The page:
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What is a Stomach Infection?

What are the symptoms? What are the treatments?


Gastroenteritis is an infection of the stomach and bowel.

It's not uncommon in babies, especially bottle fed infants, because warm milk is an ideal breeding ground for bacteria that can cause the illness.

In children, the commonest cause of a stomach infection is the rotavirus.

It's very contagious, and bacteria can be transferred through poor hygiene when going to the restroom. It can easily be passed around groups of young children, either through breathing in tiny particles of faeces carried In the air, or by mouth through contact with these particles on hard surfaces.

Infection is more likely in winter and spring and it's thought that all children will have had at least one case of rotavirus infection by the age of five. Immunity to the virus builds with each infection, which is why rotavirus is almost exclusively a childhood illness.

A stomach infection in adults is caused either by the norovirus or by a number of different bacteria or viruses. When it's a bacterial infection, it's usually as a result of food poisoning.

If you have a stomach infection in pregnancy, consult your GP, who might want a stool or blood sample. Some of the different bacteria that can cause stomach infections could potentially cause problems for an unborn baby. Try not to worry, though: most cases only need treating with rehydration, and your baby may be monitored to check all is well.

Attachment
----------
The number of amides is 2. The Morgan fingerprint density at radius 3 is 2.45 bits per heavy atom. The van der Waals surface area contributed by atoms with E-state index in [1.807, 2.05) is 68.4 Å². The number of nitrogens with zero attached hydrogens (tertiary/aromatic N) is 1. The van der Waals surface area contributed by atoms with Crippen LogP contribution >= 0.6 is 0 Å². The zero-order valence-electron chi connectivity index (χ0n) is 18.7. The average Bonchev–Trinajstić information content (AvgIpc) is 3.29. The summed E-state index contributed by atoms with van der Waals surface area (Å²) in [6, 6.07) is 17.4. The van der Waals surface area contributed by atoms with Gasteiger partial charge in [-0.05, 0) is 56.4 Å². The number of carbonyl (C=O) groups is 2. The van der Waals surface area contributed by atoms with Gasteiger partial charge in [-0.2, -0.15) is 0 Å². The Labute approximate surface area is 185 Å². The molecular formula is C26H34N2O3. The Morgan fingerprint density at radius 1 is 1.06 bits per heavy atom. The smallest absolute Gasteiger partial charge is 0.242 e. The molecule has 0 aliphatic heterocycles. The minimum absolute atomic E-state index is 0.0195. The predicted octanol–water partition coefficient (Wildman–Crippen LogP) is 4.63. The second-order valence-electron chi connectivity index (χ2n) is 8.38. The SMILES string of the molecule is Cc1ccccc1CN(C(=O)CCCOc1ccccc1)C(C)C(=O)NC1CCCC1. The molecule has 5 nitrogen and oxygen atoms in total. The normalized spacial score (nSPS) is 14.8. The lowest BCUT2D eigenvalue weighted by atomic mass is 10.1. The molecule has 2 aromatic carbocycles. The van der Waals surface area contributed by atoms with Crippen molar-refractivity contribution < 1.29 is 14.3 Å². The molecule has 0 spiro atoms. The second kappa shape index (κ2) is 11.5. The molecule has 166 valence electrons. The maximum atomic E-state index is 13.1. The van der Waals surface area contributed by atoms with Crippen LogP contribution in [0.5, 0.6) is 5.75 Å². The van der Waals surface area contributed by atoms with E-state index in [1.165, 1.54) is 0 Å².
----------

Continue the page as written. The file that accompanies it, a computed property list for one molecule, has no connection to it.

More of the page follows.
What are the symptoms of stomach infection?

Symptoms include repeated bouts of diarrhoea (more than three in 24 hours) and/or vomiting. Other signs include a high temperature (100-101°F) and stomach cramps.

What are the treatments and remedies of stomach infection?

No treatment is required for stomach infections in most cases, and usually the illness will have passed within a week. Because it's so contagious, however, the patient should avoid contact with other people for 48 hours.

It's very important that anyone with the illness drinks plenty of fluids to avoid dehydration which is a particular risk for babies and under-twos. In young children offer frequent breastfeeds or, if you are formula feeding, extra drinks of cooled boiled water. Usually the illness will have passed within a week.

If you think your baby (who is not being breastfed) or your child might be dehydrated, contact your GP, who may suggest rehydration powders. You mix these with water to make a drink that replaces important minerals and salts. In rare cases, a spell in hospital is needed for rehydration. In fully breastfed babies, usually extra feeds of breast milk are all that is required.

If your child cannot keep liquids down for more than a day, see urgent medical treatment.

This guide

This article is not meant to substitute medical advice provided by a practicing medical professional - if you have any concerns, contact your physician immediately.

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